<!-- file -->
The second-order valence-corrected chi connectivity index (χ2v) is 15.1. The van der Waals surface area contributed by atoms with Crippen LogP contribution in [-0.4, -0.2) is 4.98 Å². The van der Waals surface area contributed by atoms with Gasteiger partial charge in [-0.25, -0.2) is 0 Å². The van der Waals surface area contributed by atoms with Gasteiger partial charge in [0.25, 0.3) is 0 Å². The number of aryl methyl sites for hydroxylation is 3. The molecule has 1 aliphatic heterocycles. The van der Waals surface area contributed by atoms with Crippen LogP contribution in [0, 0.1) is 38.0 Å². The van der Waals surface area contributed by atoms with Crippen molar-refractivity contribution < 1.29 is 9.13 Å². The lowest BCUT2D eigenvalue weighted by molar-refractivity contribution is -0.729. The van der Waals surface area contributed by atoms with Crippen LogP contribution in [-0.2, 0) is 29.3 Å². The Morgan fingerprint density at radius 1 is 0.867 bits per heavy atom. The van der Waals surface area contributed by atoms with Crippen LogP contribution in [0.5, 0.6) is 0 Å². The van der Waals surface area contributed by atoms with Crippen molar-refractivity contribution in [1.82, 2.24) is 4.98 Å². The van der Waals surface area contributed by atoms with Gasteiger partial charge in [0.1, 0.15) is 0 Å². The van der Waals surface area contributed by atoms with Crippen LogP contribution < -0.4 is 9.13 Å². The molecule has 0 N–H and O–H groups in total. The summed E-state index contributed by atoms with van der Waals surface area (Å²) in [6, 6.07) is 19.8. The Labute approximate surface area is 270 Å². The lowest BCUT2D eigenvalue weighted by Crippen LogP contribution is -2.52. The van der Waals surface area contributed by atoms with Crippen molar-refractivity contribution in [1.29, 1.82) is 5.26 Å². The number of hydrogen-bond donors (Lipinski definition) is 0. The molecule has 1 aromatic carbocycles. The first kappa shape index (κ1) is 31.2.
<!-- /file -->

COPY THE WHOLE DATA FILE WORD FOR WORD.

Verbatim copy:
The second-order valence-corrected chi connectivity index (χ2v) is 15.1. The van der Waals surface area contributed by atoms with Crippen LogP contribution in [-0.4, -0.2) is 4.98 Å². The van der Waals surface area contributed by atoms with Gasteiger partial charge in [-0.25, -0.2) is 0 Å². The van der Waals surface area contributed by atoms with Gasteiger partial charge in [0.25, 0.3) is 0 Å². The number of aryl methyl sites for hydroxylation is 3. The molecule has 1 aliphatic heterocycles. The van der Waals surface area contributed by atoms with Crippen LogP contribution in [0, 0.1) is 38.0 Å². The van der Waals surface area contributed by atoms with Crippen molar-refractivity contribution < 1.29 is 9.13 Å². The lowest BCUT2D eigenvalue weighted by molar-refractivity contribution is -0.729. The van der Waals surface area contributed by atoms with Crippen LogP contribution in [-0.2, 0) is 29.3 Å². The Morgan fingerprint density at radius 1 is 0.867 bits per heavy atom. The van der Waals surface area contributed by atoms with Crippen LogP contribution in [0.5, 0.6) is 0 Å². The van der Waals surface area contributed by atoms with Crippen molar-refractivity contribution in [1.82, 2.24) is 4.98 Å². The van der Waals surface area contributed by atoms with Gasteiger partial charge in [0.1, 0.15) is 0 Å². The van der Waals surface area contributed by atoms with Crippen LogP contribution < -0.4 is 9.13 Å². The molecule has 0 N–H and O–H groups in total. The summed E-state index contributed by atoms with van der Waals surface area (Å²) in [6, 6.07) is 19.8. The Labute approximate surface area is 270 Å². The lowest BCUT2D eigenvalue weighted by Crippen LogP contribution is -2.52. The van der Waals surface area contributed by atoms with Crippen molar-refractivity contribution in [1.29, 1.82) is 5.26 Å². The number of hydrogen-bond donors (Lipinski definition) is 0. The molecule has 1 aromatic carbocycles. The first kappa shape index (κ1) is 31.2.